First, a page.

Singaporean economy in for a hairy time
An increase in the number of expatriates with long, greasy hair wandering through Singapore does not indicate that the island state is undergoing a heavy-metal music revival but that the economy is in bad shape, according to Standard & Poor's.
In its Asia Market Insight - Daily View, the United States ratings agency said that a number of small signs have revealed why there is a sense of economic gloom hanging over the general population.
In explanation, the author of the report shies away from the tried and tested economic criteria such as gross domestic product, consumer prices, interest rates and unemployment figures, and instead turns to his hairdresser.
'My haircutter (I don't think we call them barbers any more and I don't rate a stylist) told me that in 30 years in the business this is the first time that she has felt that the overall economy is impacting [on] her,' said the author.
'A lot of her customers are American, British and German expats and a lot of them have gone home (or they stopped getting their hair cut).'
The author goes on to say that a friend at the American Club had confirmed that membership was down.
The drop is the first since 1985-86.
Earlier this week The Straits Times featured a call from Lee Kuan Yew to 'snap out of the gloom'.
Perhaps this is the prelude to a call from the senior minister to 'get your hair cut, you hippy'.
Whodunnit: Certain to surpass the oversubscription to the BoC Hong Kong (Holdings) IPO are sales of tickets to a murder-mystery evening being organised by a club owned by Pacific Century CyberWorks chairman Richard Li Tzar-kai.
INETS in Wan Chai was launched as a private club where I-professionals could meet, greet and network.
The HK$1,888-a-year club has been feeling the pinch recently, with Hong Kong's IT professionals currently consisting of a second-hand calculator salesman sitting outside the North Point MTR station.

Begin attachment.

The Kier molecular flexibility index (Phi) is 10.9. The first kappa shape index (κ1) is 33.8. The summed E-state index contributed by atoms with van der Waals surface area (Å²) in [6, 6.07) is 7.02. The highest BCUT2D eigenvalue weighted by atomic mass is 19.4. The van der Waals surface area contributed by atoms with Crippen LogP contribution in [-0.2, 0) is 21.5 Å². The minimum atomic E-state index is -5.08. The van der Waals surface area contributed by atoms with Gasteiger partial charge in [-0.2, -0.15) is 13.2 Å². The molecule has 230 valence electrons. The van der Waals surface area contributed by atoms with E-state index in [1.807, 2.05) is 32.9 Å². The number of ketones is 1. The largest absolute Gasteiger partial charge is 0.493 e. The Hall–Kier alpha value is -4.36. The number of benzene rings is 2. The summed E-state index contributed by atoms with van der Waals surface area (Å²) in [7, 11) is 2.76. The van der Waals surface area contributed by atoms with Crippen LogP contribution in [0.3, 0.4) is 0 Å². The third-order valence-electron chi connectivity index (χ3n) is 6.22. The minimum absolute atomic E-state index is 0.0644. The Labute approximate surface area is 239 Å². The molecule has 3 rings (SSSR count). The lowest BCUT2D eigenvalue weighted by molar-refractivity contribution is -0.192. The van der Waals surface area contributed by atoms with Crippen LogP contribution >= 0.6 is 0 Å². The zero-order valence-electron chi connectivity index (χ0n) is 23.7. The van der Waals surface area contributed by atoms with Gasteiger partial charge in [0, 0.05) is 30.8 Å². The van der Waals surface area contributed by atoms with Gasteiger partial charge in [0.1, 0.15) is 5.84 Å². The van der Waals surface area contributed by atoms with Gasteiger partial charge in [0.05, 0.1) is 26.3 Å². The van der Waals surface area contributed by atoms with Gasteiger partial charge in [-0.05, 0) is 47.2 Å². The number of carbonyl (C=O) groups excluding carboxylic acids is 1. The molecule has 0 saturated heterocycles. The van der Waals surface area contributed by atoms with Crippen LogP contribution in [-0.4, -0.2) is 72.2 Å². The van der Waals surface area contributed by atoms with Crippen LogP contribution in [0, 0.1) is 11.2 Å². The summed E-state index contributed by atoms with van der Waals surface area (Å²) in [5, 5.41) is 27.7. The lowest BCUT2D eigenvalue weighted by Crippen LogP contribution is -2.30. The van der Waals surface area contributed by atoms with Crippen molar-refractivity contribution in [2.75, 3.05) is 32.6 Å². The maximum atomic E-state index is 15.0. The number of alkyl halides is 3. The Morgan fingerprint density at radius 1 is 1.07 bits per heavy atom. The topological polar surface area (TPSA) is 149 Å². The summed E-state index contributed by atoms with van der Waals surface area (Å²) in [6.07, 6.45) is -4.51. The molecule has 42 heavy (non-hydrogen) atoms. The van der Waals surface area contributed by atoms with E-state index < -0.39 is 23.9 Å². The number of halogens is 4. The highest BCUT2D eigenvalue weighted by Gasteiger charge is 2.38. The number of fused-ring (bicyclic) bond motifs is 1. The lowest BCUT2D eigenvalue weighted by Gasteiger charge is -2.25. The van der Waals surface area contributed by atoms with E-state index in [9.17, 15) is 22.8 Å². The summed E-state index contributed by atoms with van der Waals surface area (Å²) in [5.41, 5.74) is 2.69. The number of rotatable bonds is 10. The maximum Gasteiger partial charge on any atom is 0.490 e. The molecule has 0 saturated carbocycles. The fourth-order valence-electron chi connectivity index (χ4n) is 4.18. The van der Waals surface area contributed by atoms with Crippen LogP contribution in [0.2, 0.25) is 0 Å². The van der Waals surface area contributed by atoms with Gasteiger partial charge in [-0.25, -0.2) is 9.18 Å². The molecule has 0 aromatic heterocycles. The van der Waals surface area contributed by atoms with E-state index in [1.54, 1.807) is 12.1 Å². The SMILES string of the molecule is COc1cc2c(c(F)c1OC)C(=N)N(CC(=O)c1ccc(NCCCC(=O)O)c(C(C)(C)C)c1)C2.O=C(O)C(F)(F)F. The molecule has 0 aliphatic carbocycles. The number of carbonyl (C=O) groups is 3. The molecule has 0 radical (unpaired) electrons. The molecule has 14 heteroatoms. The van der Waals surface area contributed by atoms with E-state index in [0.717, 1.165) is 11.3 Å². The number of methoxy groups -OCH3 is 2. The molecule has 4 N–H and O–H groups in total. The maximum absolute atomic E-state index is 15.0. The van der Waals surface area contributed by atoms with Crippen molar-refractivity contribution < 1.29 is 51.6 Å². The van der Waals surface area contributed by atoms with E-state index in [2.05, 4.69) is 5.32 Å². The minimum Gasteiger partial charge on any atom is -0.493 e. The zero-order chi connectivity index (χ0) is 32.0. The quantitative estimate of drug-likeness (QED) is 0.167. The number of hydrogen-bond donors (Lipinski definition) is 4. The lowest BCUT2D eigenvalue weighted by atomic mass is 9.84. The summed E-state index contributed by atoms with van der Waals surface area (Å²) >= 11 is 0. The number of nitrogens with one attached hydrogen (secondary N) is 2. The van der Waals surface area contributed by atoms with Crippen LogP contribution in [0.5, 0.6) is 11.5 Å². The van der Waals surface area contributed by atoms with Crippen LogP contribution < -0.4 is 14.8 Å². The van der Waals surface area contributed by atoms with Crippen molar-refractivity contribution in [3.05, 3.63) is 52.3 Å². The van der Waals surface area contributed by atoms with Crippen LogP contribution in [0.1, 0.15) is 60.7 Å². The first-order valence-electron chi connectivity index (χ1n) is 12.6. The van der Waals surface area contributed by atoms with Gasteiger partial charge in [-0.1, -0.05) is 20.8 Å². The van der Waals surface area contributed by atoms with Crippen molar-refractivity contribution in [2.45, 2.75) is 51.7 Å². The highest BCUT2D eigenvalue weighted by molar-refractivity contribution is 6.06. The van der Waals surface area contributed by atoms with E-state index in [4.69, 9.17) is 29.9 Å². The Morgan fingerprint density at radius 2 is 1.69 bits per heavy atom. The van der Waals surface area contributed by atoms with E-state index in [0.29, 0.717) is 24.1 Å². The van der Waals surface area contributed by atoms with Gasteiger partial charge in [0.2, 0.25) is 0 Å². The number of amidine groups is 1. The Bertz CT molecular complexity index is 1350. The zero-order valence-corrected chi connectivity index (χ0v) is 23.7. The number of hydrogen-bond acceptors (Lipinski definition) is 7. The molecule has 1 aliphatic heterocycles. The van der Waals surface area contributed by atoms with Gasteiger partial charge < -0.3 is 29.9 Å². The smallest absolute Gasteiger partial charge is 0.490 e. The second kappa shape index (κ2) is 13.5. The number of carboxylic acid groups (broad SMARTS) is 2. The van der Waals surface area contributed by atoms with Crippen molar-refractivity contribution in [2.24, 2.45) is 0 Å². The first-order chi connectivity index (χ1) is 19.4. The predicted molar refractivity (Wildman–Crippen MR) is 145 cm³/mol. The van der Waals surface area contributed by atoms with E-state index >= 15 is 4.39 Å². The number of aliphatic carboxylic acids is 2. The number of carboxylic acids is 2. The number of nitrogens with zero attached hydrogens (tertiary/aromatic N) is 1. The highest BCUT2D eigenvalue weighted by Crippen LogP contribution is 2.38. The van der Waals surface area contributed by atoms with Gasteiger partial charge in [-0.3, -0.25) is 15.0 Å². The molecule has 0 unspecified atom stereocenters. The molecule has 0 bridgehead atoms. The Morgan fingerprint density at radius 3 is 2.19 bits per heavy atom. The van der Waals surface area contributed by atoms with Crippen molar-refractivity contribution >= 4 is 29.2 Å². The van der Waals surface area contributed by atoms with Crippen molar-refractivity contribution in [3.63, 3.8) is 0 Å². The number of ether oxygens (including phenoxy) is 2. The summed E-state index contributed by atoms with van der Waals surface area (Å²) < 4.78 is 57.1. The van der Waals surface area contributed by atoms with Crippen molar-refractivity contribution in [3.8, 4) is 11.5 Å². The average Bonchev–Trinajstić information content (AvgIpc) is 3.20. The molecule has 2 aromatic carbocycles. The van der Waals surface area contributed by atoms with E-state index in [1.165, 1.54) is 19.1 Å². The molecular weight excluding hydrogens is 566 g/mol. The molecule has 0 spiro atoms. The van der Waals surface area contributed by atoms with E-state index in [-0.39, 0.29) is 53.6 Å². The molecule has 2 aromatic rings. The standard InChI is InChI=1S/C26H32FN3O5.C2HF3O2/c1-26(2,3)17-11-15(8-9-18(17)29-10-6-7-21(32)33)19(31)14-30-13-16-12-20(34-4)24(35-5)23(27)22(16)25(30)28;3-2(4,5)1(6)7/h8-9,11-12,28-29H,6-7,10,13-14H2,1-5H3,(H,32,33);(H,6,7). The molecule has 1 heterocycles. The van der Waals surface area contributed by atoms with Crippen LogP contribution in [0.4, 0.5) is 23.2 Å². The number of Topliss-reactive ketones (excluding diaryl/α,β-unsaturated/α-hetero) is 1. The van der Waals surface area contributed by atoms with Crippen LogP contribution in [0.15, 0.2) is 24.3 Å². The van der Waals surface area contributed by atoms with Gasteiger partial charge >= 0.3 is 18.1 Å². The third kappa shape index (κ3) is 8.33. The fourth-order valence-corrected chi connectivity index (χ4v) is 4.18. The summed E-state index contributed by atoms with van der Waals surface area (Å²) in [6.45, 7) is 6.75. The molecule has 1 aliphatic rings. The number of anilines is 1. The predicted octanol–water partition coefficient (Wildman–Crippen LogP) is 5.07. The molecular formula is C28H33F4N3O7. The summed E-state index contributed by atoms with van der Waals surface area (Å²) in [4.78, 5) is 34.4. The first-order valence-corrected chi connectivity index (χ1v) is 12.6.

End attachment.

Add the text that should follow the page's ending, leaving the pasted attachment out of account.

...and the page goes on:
In a bid to balance the books the club is offering events to the public. The murder-mystery event will allow diners the opportunity to play at detectives for the evening.
However, Lai See believes we have already solved the mystery.
Ten thousands PCCW shareholders in Chuang's Enterprise Building, Wan Chai, on August 16 - with the lap-top.
Bit of bull: It is not just the world's share markets that are reversing an established trend these days, with one of Hong Kong's better known bears deciding that it is time for a bit of bull.
Adviser, fund manager, publisher and snow-boarder Marc Faber has been dubbed Dr Doom for some of his more famous bearish calls.
Mr Faber - who produces the newsletter The Gloom Boom & Doom Report - is also notorious for his downbeat views on the United States economy.
'Everybody is so bullish about the US and bearish about Asia. My view would be that you should do the opposite and invest in Asia, not in the US,' he said in an interview with this newspaper in December last year.
'After being bullish and wrong for this year, the strategists at big investment banks are bullish once again in their outlooks for the US next year. It does not stack up.'
However, Mr Faber - who when not travelling is now based in Chiang Mai, Thailand - looks like he may now be dancing to a different tune.
On July 8, in a column on financial Web site Quamnet, the Swiss financial whizz - who once declined to buy a property from author Danielle Steele for US$50,000 that today would fetch up to US$10 million - was upbeat on the US.
'Based on [a] seasonal pattern of strength and weakness, which implies strength in July, combined with the oversold position we are now in, I am near term actually quite positive for US equities,' Mr Faber wrote.
A good call perhaps, as the S&P 500 has fallen a further 9.5 per cent since his U-turn.